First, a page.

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The Brad Mehldau Trio has an excellent new album, “Blues and Ballads,” coming out June 3, but only played one song from it Friday. Instead, its show at Berklee Performance Center demonstrated the assorted strengths that ranks the group among the tiny handful of elite trios routinely booked at concert halls rather than jazz clubs.

Renowned for freewheeling yet respectful interpretations of other composers’ work, the trio started its set with three fresh originals. “Solid Jackson” was a blues named for a catchphrase of dedicatee Charlie Haden, with whom Mehldau had collaborated; “Strange Gift” had bassist Larry Grenadier weaving a melody with Mehldau’s piano and Jeff Ballard playing his drums with his bare hands as much as with his mallets and sticks. A third piece was so new it hadn’t acquired a title, but memorably found Mehldau turned to face his colleagues, his right hand resting on his thigh while his left casually repeated a bass figure over and over, while Grenadier and Ballard took turns soloing.


The trio detoured to Brazil for the night’s first cover, “Valsa Brasileira,” a song with lyrics by Chico Buarque — “don’t worry,” Mehldau reassured the crowd, “I’m not going to sing” — and music by Edu Lobo. Three wide-ranging American Songbook selections rounded out the set: a delectable take on Cole Porter’s “I Concentrate on You” (from the new album, and, said Mehldau, in response to a frequent request from his mother: “Play more ballads, Brad”), a rapid-fire run through Charlie Parker’s “Crazyology,” and Sidney Bechet’s wistful “Si tu vois ma mère” (“If you see my mother”).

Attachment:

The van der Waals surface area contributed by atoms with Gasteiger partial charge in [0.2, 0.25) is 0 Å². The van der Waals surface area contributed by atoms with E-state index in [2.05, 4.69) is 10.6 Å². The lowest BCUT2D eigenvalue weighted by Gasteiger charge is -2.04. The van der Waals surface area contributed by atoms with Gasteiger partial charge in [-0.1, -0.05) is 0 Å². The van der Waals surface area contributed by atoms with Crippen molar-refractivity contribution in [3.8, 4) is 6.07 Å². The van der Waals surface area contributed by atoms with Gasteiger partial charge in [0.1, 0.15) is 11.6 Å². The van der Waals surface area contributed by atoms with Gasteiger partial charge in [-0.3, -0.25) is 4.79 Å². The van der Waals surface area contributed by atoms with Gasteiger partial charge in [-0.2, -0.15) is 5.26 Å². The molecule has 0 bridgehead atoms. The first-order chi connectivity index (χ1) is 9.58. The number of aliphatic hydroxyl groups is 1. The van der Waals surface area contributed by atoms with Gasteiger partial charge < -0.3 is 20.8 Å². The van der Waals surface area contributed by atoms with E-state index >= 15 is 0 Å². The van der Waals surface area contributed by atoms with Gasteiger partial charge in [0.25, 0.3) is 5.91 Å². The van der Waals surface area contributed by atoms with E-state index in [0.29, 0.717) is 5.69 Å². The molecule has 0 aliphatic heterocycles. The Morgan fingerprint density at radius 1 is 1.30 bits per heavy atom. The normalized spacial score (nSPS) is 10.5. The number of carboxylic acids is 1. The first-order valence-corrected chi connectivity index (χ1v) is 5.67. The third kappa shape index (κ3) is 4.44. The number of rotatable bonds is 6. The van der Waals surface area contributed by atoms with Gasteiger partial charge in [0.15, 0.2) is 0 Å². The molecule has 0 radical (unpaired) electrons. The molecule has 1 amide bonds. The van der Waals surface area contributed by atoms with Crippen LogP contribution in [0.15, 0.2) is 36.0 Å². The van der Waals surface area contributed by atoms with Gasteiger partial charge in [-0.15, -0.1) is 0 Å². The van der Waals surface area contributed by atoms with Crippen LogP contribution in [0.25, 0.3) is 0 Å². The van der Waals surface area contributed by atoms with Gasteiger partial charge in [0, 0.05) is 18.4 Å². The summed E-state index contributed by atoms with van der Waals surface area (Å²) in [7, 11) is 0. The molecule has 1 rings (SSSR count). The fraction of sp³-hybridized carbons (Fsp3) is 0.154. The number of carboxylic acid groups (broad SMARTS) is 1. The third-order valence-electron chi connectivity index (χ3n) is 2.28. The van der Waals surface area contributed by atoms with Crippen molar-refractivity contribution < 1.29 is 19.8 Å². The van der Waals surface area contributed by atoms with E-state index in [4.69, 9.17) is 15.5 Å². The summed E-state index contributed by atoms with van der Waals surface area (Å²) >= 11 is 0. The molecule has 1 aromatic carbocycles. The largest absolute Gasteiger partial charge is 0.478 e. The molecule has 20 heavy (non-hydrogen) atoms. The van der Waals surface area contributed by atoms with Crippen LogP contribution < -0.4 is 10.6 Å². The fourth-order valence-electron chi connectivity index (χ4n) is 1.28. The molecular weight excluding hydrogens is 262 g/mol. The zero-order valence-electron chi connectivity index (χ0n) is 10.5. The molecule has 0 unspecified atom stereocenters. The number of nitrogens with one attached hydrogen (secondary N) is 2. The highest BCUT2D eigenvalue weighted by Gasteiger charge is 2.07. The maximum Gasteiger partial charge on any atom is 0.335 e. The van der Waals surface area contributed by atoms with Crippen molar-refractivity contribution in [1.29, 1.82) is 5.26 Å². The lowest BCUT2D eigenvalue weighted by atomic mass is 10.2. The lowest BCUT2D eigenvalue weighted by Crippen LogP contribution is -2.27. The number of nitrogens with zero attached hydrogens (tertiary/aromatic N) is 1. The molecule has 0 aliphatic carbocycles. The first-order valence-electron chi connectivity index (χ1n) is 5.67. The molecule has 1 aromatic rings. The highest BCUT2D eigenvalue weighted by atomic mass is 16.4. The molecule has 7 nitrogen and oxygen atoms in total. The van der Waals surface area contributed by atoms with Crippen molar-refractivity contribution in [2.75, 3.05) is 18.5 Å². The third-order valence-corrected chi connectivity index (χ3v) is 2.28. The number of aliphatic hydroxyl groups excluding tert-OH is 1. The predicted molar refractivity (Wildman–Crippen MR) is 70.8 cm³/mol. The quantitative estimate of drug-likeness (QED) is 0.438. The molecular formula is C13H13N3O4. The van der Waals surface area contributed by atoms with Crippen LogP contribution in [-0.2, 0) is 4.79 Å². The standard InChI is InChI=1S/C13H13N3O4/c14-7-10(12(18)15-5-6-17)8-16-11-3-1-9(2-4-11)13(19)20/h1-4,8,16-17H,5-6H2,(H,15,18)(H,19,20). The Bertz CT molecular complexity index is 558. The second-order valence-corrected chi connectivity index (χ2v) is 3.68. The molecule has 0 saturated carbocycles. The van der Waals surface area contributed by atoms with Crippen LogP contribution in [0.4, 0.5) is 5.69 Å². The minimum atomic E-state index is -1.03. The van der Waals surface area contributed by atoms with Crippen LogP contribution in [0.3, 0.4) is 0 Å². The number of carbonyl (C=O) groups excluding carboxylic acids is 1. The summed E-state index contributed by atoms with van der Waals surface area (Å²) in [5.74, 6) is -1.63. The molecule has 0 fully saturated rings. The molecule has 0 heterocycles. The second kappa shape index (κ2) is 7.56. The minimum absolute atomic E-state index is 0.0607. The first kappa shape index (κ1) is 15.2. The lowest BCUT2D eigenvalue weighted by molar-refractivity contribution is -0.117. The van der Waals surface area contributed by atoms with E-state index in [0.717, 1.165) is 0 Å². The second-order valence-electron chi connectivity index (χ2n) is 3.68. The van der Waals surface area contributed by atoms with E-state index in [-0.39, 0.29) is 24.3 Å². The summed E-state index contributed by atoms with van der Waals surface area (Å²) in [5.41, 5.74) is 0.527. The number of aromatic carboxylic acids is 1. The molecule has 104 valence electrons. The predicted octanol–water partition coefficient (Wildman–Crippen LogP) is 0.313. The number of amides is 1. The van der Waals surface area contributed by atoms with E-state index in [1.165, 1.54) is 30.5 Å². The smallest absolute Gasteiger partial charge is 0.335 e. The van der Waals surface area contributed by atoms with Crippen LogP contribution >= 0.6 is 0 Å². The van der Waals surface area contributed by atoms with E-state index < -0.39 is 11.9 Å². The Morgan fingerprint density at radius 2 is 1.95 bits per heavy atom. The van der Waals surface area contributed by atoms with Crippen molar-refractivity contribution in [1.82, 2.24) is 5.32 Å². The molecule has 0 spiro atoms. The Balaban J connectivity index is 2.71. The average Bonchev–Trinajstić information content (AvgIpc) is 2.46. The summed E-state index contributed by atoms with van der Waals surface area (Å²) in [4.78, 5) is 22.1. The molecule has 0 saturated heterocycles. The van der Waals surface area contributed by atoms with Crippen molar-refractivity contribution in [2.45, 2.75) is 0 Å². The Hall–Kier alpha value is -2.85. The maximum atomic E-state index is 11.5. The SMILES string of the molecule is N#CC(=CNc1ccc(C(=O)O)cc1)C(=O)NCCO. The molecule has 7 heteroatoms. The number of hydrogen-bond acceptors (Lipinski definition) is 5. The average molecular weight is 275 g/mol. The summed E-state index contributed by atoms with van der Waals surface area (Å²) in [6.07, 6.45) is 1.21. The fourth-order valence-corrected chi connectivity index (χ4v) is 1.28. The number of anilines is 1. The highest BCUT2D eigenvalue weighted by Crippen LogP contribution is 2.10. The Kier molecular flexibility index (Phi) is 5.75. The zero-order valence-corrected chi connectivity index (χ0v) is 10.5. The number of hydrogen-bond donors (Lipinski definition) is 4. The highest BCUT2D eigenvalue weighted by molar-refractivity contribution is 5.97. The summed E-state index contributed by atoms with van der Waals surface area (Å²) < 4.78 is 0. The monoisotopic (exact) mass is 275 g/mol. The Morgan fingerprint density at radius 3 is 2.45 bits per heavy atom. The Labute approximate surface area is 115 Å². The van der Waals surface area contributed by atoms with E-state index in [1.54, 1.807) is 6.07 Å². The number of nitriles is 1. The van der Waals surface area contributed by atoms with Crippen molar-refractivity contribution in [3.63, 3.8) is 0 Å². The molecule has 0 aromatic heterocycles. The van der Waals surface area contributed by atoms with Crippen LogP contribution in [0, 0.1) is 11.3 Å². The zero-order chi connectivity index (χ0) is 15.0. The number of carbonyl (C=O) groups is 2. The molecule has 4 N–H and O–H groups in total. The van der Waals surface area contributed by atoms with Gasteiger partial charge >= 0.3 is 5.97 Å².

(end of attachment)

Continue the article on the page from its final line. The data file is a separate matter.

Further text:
Grenadier played melody and took a resplendent solo on “Valsa Brasileira,” propelled “Solid Jackson” with energetic walking bass, and generally kept things anchored. Ballard was ceaselessly inventive, and kicked off “Crazyology” at warp speed on cymbals before taking his flashiest solo. Mehldau also took a couple of jaw-dropping tears through the “Crazyology” head, and otherwise flashed facets of his renowned pianism: crystalline touch, deep lyricism, harmonic sophistication, adroit use of space, and the otherworldly independence of his right and left hands.


He opened the encore to audience requests, settling on Nick Drake’s “River Man” because this version of his trio hadn’t played it before. (Ballard joined midway through its 22-year history, replacing Jorge Rossy in 2005.) And thus, almost as an afterthought, the evening ended with yet another celebrated Mehldau specialty: the successful coupling of post-Beatles pop tunes and jazz improvisation.


Presented by World Music/CRASHarts. At Berklee Performance Center, April 15

Bill Beuttler can be reached at bill@billbeuttler.com.